Nights on the couch in the foyer of my first agency.

55 days without any day off. Average of 16 hours per day.

It’s a rite of passage in the agency world. Been there, done that. Agencies tend to hire a lot of workaholics. They’ll keep the light on for you, right? No, they might destroy your culture.

The martyr

You know him: The guy that sends out an email at 2am. He’s closer to the Blackberry than his girlfriend. He stays late every day. And makes sure everybody knows it. Through verbal cues “I only had 4 hours of sleep” and the negative attitude (“I’m shouldering all this work, I should be cranky 24/7”.)

His only joy is to make other people feel bad. When they leave at 6pm to start the second part of their day, he just got a fresh cup of coffee and starts his real work. Hoping the others will think of themselves as lazy. Not as good as him. Not as dedicated.

As a manager, you shouldn’t encourage this behavior. You should regard it as a problem. How come this person needs 16 hours to get the job done while his counterpart needs only 8 hours? You should sit him down and talk about it. That you’re concerned about his work hours and that one day he will hate the job he loved when he started.

The time thrower

The other workaholic is the guy that throws time at problem.

Big pitch? “Honey, I won’t see you and the kids for a while.”

New campaign? “Let’s order crates of Red Bull. And don’t make any plans.”

On-boarding a new client? “Where are your sleeping bags?”

While they tend to throw time at problems, they also love to do that to the rest of the team. It’s one thing to work yourself to death, it’s another thing to expect that from everybody else. The funny thing is, time throwers don’t care about timelines or project hours. They always double up. Any problem will be solved through putting in more time. At the expense of their health, family and team.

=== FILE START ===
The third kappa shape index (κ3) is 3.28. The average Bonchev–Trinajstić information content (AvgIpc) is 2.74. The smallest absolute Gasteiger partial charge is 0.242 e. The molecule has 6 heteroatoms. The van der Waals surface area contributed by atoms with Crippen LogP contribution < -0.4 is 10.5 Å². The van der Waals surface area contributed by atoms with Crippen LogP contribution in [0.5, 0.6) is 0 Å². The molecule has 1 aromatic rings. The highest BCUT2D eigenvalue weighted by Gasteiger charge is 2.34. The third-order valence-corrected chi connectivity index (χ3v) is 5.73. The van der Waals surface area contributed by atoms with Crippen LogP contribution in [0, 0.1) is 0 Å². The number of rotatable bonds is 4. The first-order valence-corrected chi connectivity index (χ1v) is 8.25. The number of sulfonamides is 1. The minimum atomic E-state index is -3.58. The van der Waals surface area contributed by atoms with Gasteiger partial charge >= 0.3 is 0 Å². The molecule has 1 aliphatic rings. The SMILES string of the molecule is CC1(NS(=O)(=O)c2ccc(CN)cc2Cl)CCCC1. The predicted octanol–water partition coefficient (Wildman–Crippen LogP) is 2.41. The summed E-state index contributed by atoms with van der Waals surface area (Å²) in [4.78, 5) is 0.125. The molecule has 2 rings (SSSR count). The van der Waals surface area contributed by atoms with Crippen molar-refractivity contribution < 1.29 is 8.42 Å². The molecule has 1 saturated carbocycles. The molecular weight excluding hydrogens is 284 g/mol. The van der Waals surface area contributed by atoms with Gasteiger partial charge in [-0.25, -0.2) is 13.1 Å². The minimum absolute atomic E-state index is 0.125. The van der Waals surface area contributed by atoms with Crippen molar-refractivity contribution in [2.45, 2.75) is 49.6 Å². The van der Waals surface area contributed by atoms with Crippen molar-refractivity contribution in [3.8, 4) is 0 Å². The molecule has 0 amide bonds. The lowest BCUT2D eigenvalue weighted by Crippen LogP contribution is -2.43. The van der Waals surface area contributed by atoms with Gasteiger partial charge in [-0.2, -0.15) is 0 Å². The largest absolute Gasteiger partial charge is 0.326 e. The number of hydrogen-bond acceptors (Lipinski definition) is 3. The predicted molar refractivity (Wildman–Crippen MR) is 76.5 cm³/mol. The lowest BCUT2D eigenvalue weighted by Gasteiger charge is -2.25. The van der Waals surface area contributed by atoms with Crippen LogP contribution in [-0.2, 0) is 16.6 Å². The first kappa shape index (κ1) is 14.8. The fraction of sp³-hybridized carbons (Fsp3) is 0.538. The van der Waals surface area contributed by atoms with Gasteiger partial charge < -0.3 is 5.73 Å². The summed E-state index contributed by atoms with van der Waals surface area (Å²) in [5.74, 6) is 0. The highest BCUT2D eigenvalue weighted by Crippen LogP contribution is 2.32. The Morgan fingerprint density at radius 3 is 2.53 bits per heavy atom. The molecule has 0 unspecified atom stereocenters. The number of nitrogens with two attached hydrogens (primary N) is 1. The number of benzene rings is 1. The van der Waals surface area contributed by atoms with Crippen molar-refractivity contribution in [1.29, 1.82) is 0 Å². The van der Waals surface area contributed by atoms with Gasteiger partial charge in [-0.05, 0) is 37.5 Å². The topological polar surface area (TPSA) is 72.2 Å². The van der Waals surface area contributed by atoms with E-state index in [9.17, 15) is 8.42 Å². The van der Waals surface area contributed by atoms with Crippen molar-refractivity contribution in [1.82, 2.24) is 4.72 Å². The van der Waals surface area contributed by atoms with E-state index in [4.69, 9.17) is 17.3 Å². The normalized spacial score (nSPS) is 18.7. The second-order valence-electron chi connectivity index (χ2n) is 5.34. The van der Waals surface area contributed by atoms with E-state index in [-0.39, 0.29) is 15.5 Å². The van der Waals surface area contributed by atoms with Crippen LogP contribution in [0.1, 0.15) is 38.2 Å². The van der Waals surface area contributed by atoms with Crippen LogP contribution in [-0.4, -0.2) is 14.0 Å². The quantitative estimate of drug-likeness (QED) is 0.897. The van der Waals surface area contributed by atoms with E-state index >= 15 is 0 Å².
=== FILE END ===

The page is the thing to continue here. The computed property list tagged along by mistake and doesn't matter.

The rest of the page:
Deadlines are deadlines

Sometimes you have to work long hours. You have to meet an insane deadline. A fire drill. You’re still looking for a good idea or solution. So, you better go to work. But, that should be the exception. Not the rule.

As an executive in an agency, it’s your job to create an environment where creativity and teamwork can thrive. It seldom does in front of computer screens. Or after 16 hours of work.

Force martyrs to work more smartly. Force time throwers to stay within their time budget. Have a nap room. Inspiration almost never comes when you’re trying to beat it out of yourself or your team.

I post this on a holiday. I know that many agency types are hunched over their computers right now, with a cold cup of coffee next to them. Come Tuesday, their brain will be as fresh as the coffee at the dimly lit truck stop in Merced. While the others that took three full days off are fresh and rested, able to react to new challenges. I know who I want to work with come Tuesday.